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'Chucky' Foretells The Second Coming Of Brad Dourif's Killer Doll In Season 2 Trailer
Our heroes prepare themselves for another round with 'Chucky' in this Season 2 first-look trailer.
Devon Sawa is miraculously back from the dead, now playing a skeptical priest and head of a theologically-driven prep school, whose belief in a higher power will be strained to its absolute limits when Charles Lee Ray embarks on another murderous rampage in Hackensack, New Jersey. We're calling it now, people: his utter refusal to give credence to the dire warnings of Jake Wheeler (Zackary Arthur), Lexy Cross (Alyvia Alyn Lind), and Devon Evans (Björgvin Arnarson) is going to be his downfall.
While the adults decide to bury their heads in the sand, our young heroes prepare for another round with the blood-soaked Good Guy doll who loves stabbing. Now that these characters know exactly what they're up against, the playing field should be a little more even. Meanwhile, Tiffany (Jennifer Tilly) perpetrates homicides of her own, unfazed — or perhaps unaware — that Nica (Fiona Dourif) has plans of revenge for the whole amputation thing in Season 1.
Chucky veterans Alex Vincent (Andy Barclay), Christine Elise (Kyle), Barbara Alyn Woods (Mayor Michelle Cross), and newcomer Lara Jean Chorostecki (her role is still TBD) round out the principal cast for Season 2.
Don Mancini — longtime creator and curator of the Child's Play franchise — created the project and serves as showrunner. He also occupies the role of executive producer alongside Nick Antosca, Alex Hedlund, David Kirschner, and Jeff Renfroe. UCP, a division of Universal Studio Group, co-produces.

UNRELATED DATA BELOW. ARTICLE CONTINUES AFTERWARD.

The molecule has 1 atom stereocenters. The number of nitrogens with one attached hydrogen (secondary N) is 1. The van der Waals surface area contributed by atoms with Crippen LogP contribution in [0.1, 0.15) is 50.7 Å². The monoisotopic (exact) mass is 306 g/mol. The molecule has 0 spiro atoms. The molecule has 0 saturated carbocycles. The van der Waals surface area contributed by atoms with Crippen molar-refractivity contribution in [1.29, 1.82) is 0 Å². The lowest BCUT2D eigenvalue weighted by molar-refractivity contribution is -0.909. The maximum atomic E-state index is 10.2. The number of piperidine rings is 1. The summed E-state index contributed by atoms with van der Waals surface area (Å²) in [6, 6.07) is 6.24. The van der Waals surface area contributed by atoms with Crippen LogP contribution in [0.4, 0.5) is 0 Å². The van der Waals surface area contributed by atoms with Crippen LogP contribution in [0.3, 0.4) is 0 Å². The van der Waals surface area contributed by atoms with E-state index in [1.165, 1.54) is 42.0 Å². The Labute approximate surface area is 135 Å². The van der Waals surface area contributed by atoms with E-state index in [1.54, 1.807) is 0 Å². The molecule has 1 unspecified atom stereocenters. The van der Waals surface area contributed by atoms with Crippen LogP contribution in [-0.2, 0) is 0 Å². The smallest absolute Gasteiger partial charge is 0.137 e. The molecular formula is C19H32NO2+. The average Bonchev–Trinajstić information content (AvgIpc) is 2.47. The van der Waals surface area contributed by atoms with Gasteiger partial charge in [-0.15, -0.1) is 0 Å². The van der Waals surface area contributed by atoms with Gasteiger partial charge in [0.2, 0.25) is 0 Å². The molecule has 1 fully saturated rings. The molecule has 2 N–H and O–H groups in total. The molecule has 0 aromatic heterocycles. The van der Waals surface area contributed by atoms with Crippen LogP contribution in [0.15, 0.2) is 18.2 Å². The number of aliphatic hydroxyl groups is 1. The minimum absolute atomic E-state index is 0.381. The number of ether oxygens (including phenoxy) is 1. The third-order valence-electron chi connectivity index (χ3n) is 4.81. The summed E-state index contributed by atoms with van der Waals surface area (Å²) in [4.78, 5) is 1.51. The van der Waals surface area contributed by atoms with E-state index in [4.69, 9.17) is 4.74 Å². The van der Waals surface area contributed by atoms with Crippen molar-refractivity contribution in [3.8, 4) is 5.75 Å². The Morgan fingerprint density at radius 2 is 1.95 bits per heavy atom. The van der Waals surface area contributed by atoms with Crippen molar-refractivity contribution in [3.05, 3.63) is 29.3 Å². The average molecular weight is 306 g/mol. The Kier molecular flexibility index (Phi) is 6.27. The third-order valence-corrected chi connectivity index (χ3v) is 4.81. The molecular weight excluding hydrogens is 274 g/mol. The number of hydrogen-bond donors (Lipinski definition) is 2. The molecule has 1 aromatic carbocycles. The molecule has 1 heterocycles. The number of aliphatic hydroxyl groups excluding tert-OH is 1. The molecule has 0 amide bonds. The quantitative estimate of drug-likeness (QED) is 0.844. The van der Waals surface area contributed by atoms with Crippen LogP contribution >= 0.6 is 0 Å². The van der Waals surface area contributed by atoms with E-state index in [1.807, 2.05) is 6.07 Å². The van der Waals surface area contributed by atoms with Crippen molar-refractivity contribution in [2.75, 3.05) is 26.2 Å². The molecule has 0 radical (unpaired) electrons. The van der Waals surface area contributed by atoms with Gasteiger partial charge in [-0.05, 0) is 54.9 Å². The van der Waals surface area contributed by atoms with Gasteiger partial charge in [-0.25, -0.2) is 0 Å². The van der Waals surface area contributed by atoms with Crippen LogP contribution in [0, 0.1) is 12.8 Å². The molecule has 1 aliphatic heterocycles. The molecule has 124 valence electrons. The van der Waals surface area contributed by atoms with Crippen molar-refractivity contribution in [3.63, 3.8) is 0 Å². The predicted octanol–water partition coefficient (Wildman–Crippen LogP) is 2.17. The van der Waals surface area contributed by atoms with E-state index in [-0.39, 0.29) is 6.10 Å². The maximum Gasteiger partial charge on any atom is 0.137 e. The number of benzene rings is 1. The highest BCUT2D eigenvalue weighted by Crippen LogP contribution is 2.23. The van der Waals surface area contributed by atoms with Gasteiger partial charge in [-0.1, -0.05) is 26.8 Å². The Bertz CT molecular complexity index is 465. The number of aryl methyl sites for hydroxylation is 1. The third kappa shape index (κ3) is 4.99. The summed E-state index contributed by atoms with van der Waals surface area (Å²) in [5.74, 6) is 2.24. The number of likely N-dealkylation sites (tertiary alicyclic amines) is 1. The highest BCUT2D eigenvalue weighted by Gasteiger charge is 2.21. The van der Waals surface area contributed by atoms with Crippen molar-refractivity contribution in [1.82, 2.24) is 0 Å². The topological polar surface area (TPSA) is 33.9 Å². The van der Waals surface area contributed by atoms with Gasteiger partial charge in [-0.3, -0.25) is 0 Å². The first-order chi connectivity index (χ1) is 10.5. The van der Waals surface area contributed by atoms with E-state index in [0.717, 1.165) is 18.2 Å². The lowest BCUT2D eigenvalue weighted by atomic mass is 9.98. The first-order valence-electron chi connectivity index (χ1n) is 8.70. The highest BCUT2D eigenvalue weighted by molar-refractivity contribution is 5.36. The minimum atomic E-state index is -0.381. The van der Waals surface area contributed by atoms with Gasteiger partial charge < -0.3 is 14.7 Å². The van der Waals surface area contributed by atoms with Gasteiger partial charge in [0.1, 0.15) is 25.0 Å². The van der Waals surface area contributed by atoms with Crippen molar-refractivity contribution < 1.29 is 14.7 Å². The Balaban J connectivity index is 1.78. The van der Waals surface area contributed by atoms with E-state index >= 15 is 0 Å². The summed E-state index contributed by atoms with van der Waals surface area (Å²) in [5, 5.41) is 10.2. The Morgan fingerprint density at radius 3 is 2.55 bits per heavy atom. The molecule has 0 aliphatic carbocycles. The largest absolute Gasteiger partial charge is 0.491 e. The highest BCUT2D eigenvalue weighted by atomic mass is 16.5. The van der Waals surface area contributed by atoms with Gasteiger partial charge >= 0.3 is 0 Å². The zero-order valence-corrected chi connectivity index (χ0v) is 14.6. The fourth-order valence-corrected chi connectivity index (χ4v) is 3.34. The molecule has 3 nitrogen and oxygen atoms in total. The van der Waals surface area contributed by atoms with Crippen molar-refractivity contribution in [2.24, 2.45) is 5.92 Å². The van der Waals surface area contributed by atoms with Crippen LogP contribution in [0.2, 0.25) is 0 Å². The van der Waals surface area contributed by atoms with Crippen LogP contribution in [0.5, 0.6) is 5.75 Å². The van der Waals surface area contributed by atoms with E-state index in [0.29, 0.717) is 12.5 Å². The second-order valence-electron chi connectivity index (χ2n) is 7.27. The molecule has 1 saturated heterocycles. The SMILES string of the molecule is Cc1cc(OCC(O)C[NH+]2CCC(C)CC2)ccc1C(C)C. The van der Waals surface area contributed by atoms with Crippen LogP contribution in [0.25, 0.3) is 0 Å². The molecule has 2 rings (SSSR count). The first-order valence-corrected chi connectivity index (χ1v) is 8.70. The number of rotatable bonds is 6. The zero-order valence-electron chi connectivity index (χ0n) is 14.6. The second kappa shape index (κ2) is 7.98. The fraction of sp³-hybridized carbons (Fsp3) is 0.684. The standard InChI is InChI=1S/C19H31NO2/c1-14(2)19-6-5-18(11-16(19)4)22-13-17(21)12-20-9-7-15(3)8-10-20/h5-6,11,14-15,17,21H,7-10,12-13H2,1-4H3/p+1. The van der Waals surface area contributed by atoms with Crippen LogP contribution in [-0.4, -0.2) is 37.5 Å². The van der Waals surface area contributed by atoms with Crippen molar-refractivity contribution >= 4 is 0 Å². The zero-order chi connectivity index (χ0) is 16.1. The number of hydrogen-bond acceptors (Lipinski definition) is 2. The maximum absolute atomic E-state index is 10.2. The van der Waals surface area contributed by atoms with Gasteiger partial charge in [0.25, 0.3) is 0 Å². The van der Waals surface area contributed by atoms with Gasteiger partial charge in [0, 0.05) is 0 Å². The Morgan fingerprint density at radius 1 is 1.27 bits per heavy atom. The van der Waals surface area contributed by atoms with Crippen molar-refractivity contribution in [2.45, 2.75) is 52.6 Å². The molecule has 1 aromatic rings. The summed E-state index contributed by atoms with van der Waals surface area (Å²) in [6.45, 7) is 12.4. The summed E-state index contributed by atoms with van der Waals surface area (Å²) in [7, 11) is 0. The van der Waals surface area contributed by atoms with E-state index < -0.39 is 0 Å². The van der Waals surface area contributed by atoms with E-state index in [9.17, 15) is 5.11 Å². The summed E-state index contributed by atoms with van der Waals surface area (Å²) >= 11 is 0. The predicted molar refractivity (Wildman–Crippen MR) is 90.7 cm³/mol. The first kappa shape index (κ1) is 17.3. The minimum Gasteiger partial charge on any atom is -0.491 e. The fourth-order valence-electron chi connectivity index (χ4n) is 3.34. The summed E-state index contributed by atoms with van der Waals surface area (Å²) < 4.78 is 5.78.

Chucky returns for Season 2 on SYFY and USA Network Wednesday, Oct. 5 at 9 p.m. EST (followed soon thereafter by the series premiere of Reginald the Vampire). Season 1 is currently streaming on Peacock and holds a 91 percent score on Rotten Tomatoes.
Earlier this summer, TV Guide included the series on its list of "The 100 Best Shows on TV Right Now," writing:
"This TV continuation of the horror movie franchise is a sterling example of how to refresh a long-running property for a new format. The smart series from franchise creator Don Mancini stays true to the killer doll movies' dark humor and gory slapstick violence. It also seamlessly integrates queer themes, reclaiming the "queer-coded villain" trope and turning it on its head in a clever and contemporary way."